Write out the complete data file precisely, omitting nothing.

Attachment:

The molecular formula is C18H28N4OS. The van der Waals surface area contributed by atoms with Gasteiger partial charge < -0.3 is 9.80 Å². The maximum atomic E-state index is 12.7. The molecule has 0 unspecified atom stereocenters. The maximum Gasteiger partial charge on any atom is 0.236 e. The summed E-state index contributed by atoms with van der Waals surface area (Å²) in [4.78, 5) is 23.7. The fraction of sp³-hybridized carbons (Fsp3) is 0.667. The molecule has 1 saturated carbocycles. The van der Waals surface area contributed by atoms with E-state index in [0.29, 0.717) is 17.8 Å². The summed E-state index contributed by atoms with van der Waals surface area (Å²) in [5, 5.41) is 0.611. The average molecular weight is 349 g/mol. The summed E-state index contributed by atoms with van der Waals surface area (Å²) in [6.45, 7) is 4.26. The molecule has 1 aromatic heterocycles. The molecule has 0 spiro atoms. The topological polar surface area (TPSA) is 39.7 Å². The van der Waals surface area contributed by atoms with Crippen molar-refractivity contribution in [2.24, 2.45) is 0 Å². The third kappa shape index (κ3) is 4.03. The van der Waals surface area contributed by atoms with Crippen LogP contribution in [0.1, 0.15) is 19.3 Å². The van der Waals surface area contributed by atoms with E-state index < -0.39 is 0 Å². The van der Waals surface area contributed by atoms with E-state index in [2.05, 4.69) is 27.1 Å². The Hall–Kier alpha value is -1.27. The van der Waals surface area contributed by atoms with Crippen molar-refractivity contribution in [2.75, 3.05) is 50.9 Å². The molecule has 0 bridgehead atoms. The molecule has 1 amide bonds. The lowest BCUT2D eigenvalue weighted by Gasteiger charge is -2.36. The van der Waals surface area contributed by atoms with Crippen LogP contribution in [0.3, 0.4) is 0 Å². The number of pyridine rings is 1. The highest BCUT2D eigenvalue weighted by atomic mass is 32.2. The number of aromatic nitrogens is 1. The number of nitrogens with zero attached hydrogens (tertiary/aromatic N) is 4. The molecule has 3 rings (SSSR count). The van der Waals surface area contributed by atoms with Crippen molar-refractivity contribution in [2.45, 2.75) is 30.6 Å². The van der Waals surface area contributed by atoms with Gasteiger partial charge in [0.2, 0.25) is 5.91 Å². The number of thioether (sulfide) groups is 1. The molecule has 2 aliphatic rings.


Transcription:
The molecular formula is C18H28N4OS. The van der Waals surface area contributed by atoms with Gasteiger partial charge < -0.3 is 9.80 Å². The maximum atomic E-state index is 12.7. The molecule has 0 unspecified atom stereocenters. The maximum Gasteiger partial charge on any atom is 0.236 e. The summed E-state index contributed by atoms with van der Waals surface area (Å²) in [4.78, 5) is 23.7. The fraction of sp³-hybridized carbons (Fsp3) is 0.667. The molecule has 1 saturated carbocycles. The van der Waals surface area contributed by atoms with E-state index in [0.29, 0.717) is 17.8 Å². The summed E-state index contributed by atoms with van der Waals surface area (Å²) in [5, 5.41) is 0.611. The average molecular weight is 349 g/mol. The summed E-state index contributed by atoms with van der Waals surface area (Å²) in [6.45, 7) is 4.26. The molecule has 1 aromatic heterocycles. The molecule has 0 spiro atoms. The topological polar surface area (TPSA) is 39.7 Å². The van der Waals surface area contributed by atoms with Crippen molar-refractivity contribution in [2.24, 2.45) is 0 Å². The third kappa shape index (κ3) is 4.03. The van der Waals surface area contributed by atoms with Crippen LogP contribution in [0.1, 0.15) is 19.3 Å². The van der Waals surface area contributed by atoms with E-state index < -0.39 is 0 Å². The van der Waals surface area contributed by atoms with E-state index in [2.05, 4.69) is 27.1 Å². The Hall–Kier alpha value is -1.27. The van der Waals surface area contributed by atoms with Crippen molar-refractivity contribution in [2.75, 3.05) is 50.9 Å². The molecule has 0 bridgehead atoms. The molecule has 1 amide bonds. The lowest BCUT2D eigenvalue weighted by Gasteiger charge is -2.36. The van der Waals surface area contributed by atoms with Crippen LogP contribution in [0.3, 0.4) is 0 Å². The number of pyridine rings is 1. The highest BCUT2D eigenvalue weighted by atomic mass is 32.2. The number of aromatic nitrogens is 1. The number of nitrogens with zero attached hydrogens (tertiary/aromatic N) is 4. The molecule has 3 rings (SSSR count). The van der Waals surface area contributed by atoms with Crippen molar-refractivity contribution in [2.45, 2.75) is 30.6 Å². The van der Waals surface area contributed by atoms with Gasteiger partial charge in [0.2, 0.25) is 5.91 Å². The number of thioether (sulfide) groups is 1. The molecule has 2 aliphatic rings.